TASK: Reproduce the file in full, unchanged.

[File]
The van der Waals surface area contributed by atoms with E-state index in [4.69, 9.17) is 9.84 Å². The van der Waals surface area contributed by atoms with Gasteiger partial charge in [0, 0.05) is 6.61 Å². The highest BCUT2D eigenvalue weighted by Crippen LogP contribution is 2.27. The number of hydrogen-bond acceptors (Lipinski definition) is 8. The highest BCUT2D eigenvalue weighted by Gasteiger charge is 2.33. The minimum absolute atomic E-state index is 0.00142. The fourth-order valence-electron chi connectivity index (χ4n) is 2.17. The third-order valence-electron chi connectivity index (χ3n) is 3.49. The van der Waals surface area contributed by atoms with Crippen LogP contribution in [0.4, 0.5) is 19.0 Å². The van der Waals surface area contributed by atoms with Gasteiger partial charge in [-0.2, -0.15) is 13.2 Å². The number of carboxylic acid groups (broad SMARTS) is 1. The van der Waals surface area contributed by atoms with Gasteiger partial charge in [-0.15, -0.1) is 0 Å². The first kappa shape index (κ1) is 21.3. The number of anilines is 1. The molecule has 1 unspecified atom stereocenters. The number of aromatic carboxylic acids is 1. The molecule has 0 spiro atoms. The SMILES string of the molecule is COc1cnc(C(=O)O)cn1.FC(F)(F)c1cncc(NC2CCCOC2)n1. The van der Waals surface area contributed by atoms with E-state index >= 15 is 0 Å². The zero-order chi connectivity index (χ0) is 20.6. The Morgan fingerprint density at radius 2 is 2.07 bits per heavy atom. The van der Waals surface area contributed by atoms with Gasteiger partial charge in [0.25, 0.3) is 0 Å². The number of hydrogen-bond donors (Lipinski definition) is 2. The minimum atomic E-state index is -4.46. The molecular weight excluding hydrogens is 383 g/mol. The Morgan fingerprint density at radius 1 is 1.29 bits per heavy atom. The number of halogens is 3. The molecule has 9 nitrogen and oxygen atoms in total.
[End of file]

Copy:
The van der Waals surface area contributed by atoms with E-state index in [4.69, 9.17) is 9.84 Å². The van der Waals surface area contributed by atoms with Gasteiger partial charge in [0, 0.05) is 6.61 Å². The highest BCUT2D eigenvalue weighted by Crippen LogP contribution is 2.27. The number of hydrogen-bond acceptors (Lipinski definition) is 8. The highest BCUT2D eigenvalue weighted by Gasteiger charge is 2.33. The minimum absolute atomic E-state index is 0.00142. The fourth-order valence-electron chi connectivity index (χ4n) is 2.17. The third-order valence-electron chi connectivity index (χ3n) is 3.49. The van der Waals surface area contributed by atoms with Crippen LogP contribution in [0.4, 0.5) is 19.0 Å². The van der Waals surface area contributed by atoms with Gasteiger partial charge in [-0.2, -0.15) is 13.2 Å². The number of carboxylic acid groups (broad SMARTS) is 1. The van der Waals surface area contributed by atoms with Gasteiger partial charge in [-0.15, -0.1) is 0 Å². The first kappa shape index (κ1) is 21.3. The number of anilines is 1. The molecule has 1 unspecified atom stereocenters. The number of aromatic carboxylic acids is 1. The molecule has 0 spiro atoms. The SMILES string of the molecule is COc1cnc(C(=O)O)cn1.FC(F)(F)c1cncc(NC2CCCOC2)n1. The van der Waals surface area contributed by atoms with E-state index >= 15 is 0 Å². The zero-order chi connectivity index (χ0) is 20.6. The Morgan fingerprint density at radius 2 is 2.07 bits per heavy atom. The van der Waals surface area contributed by atoms with Gasteiger partial charge in [0.25, 0.3) is 0 Å². The number of hydrogen-bond donors (Lipinski definition) is 2. The minimum atomic E-state index is -4.46. The molecular weight excluding hydrogens is 383 g/mol. The Morgan fingerprint density at radius 1 is 1.29 bits per heavy atom. The number of halogens is 3. The molecule has 9 nitrogen and oxygen atoms in total.